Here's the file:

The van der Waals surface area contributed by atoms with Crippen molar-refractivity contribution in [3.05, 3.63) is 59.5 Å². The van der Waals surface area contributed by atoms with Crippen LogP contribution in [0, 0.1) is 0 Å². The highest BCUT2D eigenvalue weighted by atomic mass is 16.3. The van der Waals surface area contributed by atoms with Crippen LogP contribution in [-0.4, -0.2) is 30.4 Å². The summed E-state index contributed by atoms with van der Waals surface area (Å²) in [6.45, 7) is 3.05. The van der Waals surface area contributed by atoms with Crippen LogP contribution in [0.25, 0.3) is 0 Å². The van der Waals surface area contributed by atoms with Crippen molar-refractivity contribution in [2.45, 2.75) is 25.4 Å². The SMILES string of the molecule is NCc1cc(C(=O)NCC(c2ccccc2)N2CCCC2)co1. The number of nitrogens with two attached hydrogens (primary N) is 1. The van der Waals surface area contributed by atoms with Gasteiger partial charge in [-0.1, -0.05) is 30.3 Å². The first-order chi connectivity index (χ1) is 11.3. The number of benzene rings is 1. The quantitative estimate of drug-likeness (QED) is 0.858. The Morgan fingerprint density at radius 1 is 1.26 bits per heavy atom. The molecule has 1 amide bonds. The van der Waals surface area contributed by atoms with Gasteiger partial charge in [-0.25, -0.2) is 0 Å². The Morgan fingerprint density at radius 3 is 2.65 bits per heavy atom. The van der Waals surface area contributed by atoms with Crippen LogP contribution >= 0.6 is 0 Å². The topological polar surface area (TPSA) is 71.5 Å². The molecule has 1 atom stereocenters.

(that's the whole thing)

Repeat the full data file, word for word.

The van der Waals surface area contributed by atoms with Crippen molar-refractivity contribution in [3.05, 3.63) is 59.5 Å². The van der Waals surface area contributed by atoms with Crippen LogP contribution in [0, 0.1) is 0 Å². The highest BCUT2D eigenvalue weighted by atomic mass is 16.3. The van der Waals surface area contributed by atoms with Crippen LogP contribution in [-0.4, -0.2) is 30.4 Å². The summed E-state index contributed by atoms with van der Waals surface area (Å²) in [6.45, 7) is 3.05. The van der Waals surface area contributed by atoms with Crippen LogP contribution in [0.25, 0.3) is 0 Å². The van der Waals surface area contributed by atoms with Crippen molar-refractivity contribution in [2.45, 2.75) is 25.4 Å². The SMILES string of the molecule is NCc1cc(C(=O)NCC(c2ccccc2)N2CCCC2)co1. The number of nitrogens with two attached hydrogens (primary N) is 1. The van der Waals surface area contributed by atoms with Gasteiger partial charge in [-0.1, -0.05) is 30.3 Å². The first-order chi connectivity index (χ1) is 11.3. The number of benzene rings is 1. The quantitative estimate of drug-likeness (QED) is 0.858. The Morgan fingerprint density at radius 1 is 1.26 bits per heavy atom. The molecule has 1 amide bonds. The van der Waals surface area contributed by atoms with Gasteiger partial charge in [-0.25, -0.2) is 0 Å². The Morgan fingerprint density at radius 3 is 2.65 bits per heavy atom. The van der Waals surface area contributed by atoms with Crippen LogP contribution >= 0.6 is 0 Å². The topological polar surface area (TPSA) is 71.5 Å². The molecule has 1 atom stereocenters.